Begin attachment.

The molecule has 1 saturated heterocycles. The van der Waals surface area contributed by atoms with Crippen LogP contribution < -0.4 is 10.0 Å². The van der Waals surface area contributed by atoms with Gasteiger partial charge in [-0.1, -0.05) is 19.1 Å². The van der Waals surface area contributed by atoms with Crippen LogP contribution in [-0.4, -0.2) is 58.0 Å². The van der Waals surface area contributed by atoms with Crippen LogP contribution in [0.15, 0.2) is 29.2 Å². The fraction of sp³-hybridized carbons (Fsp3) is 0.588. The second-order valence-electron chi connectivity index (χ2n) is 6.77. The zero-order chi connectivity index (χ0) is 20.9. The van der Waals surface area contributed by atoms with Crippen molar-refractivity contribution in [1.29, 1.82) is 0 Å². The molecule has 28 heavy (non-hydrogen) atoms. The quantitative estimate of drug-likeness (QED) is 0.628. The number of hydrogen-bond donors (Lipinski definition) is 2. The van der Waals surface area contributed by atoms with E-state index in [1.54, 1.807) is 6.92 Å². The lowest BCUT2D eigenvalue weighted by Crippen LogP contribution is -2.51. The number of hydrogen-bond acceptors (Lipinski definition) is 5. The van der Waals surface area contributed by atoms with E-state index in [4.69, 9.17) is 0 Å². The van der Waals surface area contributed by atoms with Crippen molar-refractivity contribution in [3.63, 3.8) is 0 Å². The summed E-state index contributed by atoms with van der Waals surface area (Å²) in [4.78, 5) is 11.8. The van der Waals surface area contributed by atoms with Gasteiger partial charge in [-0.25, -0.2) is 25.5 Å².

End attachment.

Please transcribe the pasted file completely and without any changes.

The molecule has 1 saturated heterocycles. The van der Waals surface area contributed by atoms with Crippen LogP contribution < -0.4 is 10.0 Å². The van der Waals surface area contributed by atoms with Gasteiger partial charge in [-0.1, -0.05) is 19.1 Å². The van der Waals surface area contributed by atoms with Crippen LogP contribution in [-0.4, -0.2) is 58.0 Å². The van der Waals surface area contributed by atoms with Crippen LogP contribution in [0.15, 0.2) is 29.2 Å². The fraction of sp³-hybridized carbons (Fsp3) is 0.588. The second-order valence-electron chi connectivity index (χ2n) is 6.77. The zero-order chi connectivity index (χ0) is 20.9. The van der Waals surface area contributed by atoms with Crippen molar-refractivity contribution in [1.29, 1.82) is 0 Å². The molecule has 28 heavy (non-hydrogen) atoms. The quantitative estimate of drug-likeness (QED) is 0.628. The number of hydrogen-bond donors (Lipinski definition) is 2. The van der Waals surface area contributed by atoms with E-state index in [1.54, 1.807) is 6.92 Å². The lowest BCUT2D eigenvalue weighted by Crippen LogP contribution is -2.51. The number of hydrogen-bond acceptors (Lipinski definition) is 5. The van der Waals surface area contributed by atoms with E-state index in [4.69, 9.17) is 0 Å². The van der Waals surface area contributed by atoms with Crippen molar-refractivity contribution in [3.63, 3.8) is 0 Å². The summed E-state index contributed by atoms with van der Waals surface area (Å²) in [4.78, 5) is 11.8. The van der Waals surface area contributed by atoms with Gasteiger partial charge in [-0.25, -0.2) is 25.5 Å².